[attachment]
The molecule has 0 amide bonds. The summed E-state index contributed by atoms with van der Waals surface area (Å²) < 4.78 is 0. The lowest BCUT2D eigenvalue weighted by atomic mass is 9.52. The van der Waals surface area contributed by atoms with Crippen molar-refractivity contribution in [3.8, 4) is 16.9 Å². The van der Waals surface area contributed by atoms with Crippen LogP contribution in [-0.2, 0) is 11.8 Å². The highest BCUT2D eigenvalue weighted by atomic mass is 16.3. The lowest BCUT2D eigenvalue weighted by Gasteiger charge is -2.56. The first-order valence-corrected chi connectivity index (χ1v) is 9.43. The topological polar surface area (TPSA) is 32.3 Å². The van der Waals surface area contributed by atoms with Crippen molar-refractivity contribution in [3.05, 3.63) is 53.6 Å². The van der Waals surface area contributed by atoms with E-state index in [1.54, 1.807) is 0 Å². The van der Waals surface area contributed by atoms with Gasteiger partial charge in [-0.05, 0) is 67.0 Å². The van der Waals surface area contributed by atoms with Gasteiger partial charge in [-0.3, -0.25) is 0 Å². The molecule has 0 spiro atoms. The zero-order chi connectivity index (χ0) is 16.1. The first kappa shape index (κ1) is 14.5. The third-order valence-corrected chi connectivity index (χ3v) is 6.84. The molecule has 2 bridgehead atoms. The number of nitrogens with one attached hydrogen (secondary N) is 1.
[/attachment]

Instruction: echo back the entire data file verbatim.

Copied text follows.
The molecule has 0 amide bonds. The summed E-state index contributed by atoms with van der Waals surface area (Å²) < 4.78 is 0. The lowest BCUT2D eigenvalue weighted by atomic mass is 9.52. The van der Waals surface area contributed by atoms with Crippen molar-refractivity contribution in [3.8, 4) is 16.9 Å². The van der Waals surface area contributed by atoms with Crippen LogP contribution in [-0.2, 0) is 11.8 Å². The highest BCUT2D eigenvalue weighted by atomic mass is 16.3. The lowest BCUT2D eigenvalue weighted by Gasteiger charge is -2.56. The first-order valence-corrected chi connectivity index (χ1v) is 9.43. The topological polar surface area (TPSA) is 32.3 Å². The van der Waals surface area contributed by atoms with Crippen molar-refractivity contribution in [3.05, 3.63) is 53.6 Å². The van der Waals surface area contributed by atoms with E-state index in [1.54, 1.807) is 0 Å². The van der Waals surface area contributed by atoms with Gasteiger partial charge in [-0.05, 0) is 67.0 Å². The van der Waals surface area contributed by atoms with Gasteiger partial charge in [-0.3, -0.25) is 0 Å². The molecule has 0 spiro atoms. The zero-order chi connectivity index (χ0) is 16.1. The first kappa shape index (κ1) is 14.5. The third-order valence-corrected chi connectivity index (χ3v) is 6.84. The molecule has 2 bridgehead atoms. The number of nitrogens with one attached hydrogen (secondary N) is 1.